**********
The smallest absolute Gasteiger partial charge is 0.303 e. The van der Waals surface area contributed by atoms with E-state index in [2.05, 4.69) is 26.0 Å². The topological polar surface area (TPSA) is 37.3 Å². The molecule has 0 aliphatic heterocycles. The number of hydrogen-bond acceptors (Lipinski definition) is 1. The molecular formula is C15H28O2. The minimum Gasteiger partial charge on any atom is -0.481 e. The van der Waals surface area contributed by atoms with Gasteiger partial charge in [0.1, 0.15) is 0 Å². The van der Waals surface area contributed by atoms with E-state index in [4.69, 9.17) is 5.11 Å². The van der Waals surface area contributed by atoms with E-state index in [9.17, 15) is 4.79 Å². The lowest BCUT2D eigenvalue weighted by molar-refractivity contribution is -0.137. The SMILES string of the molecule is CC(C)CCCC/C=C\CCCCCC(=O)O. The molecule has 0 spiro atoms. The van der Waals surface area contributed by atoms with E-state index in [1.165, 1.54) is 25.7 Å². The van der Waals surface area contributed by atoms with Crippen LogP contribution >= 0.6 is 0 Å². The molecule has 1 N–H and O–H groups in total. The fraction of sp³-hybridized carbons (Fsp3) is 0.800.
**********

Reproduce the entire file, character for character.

The smallest absolute Gasteiger partial charge is 0.303 e. The van der Waals surface area contributed by atoms with E-state index in [2.05, 4.69) is 26.0 Å². The topological polar surface area (TPSA) is 37.3 Å². The molecule has 0 aliphatic heterocycles. The number of hydrogen-bond acceptors (Lipinski definition) is 1. The molecular formula is C15H28O2. The minimum Gasteiger partial charge on any atom is -0.481 e. The van der Waals surface area contributed by atoms with Gasteiger partial charge in [0.1, 0.15) is 0 Å². The van der Waals surface area contributed by atoms with E-state index in [4.69, 9.17) is 5.11 Å². The van der Waals surface area contributed by atoms with E-state index in [9.17, 15) is 4.79 Å². The lowest BCUT2D eigenvalue weighted by molar-refractivity contribution is -0.137. The SMILES string of the molecule is CC(C)CCCC/C=C\CCCCCC(=O)O. The molecule has 0 spiro atoms. The van der Waals surface area contributed by atoms with E-state index in [1.165, 1.54) is 25.7 Å². The van der Waals surface area contributed by atoms with Crippen LogP contribution >= 0.6 is 0 Å². The molecule has 1 N–H and O–H groups in total. The fraction of sp³-hybridized carbons (Fsp3) is 0.800.